• I prefer to use PsExec from Sysinternals, most Administrators know the tool and don’t start shouting when I ask them to copy it to the production servers. PsExec doesn’t allow “-u” and “-h” at the same time, so I figured out another way:

    psexec -i -h c:temppsexec -i -u nordine “c:tempREMOTEDEBUGx64msvsmon.exe”

    Et voilà!

  • Nicely done and very helpful! Thanks.

  • wds_admin

    I succeded connecting in the single domain senario but when trying to debug using the cross domain senario I get the message “The debugger cannot connect to the remote computer”. The remote computer is connected through a router. Does this requires any additional settings? In case the internet ip address is 70.xx.xx.xx and my remote computer is 10.xx.xx.xx, how do I refer to my remote computer?Thanks in advance!

  • jrobbins


    I bet there’s some IPSEC issues going on with your cross domain. You’ll probably get it to work if you drop one of the machines to a workgroup.

    – John Robbins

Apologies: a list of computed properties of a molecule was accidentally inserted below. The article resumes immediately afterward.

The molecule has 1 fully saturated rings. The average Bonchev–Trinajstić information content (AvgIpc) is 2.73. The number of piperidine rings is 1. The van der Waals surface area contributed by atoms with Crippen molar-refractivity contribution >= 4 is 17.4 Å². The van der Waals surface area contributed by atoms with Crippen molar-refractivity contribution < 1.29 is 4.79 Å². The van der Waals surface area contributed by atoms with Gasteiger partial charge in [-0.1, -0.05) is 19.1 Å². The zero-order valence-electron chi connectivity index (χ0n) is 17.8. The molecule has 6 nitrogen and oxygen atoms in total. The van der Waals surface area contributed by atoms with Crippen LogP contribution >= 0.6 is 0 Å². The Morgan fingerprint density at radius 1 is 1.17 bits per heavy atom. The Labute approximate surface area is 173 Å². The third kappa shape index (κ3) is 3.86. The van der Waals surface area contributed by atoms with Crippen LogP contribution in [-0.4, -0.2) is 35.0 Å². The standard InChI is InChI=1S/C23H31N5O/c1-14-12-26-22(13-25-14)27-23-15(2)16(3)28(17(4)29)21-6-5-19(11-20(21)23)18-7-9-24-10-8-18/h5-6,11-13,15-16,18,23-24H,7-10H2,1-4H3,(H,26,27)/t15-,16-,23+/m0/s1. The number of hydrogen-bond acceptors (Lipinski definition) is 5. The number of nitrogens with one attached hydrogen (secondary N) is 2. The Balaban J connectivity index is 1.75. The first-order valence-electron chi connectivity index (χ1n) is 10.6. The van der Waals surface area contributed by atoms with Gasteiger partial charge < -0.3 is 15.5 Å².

• wds_admin

    It’s not working for me 🙁 . I have my debugging computer on our company’s domain and the other on a workgroup. I created local accounts on both computers, started msvsmon and devenv on each, set the debugging properties in the project to “run on a remote machine”: “robot” (the name of the domain machine). (Do I need to specify “debugger@robot”?)

    The error message is: “The system cannot find the path specified.”

    The path to which it refers DOES exist on the debugging computer.

    This is terribly irksome. I feel like it’s trying to use the path to the program in the bindebug directory from the debugging computer and resolve it on the application-running computer, but that doesn’t make any sense. Anyway, let me know if you know how to fix it or if you’ve come across this before.

  • wds_admin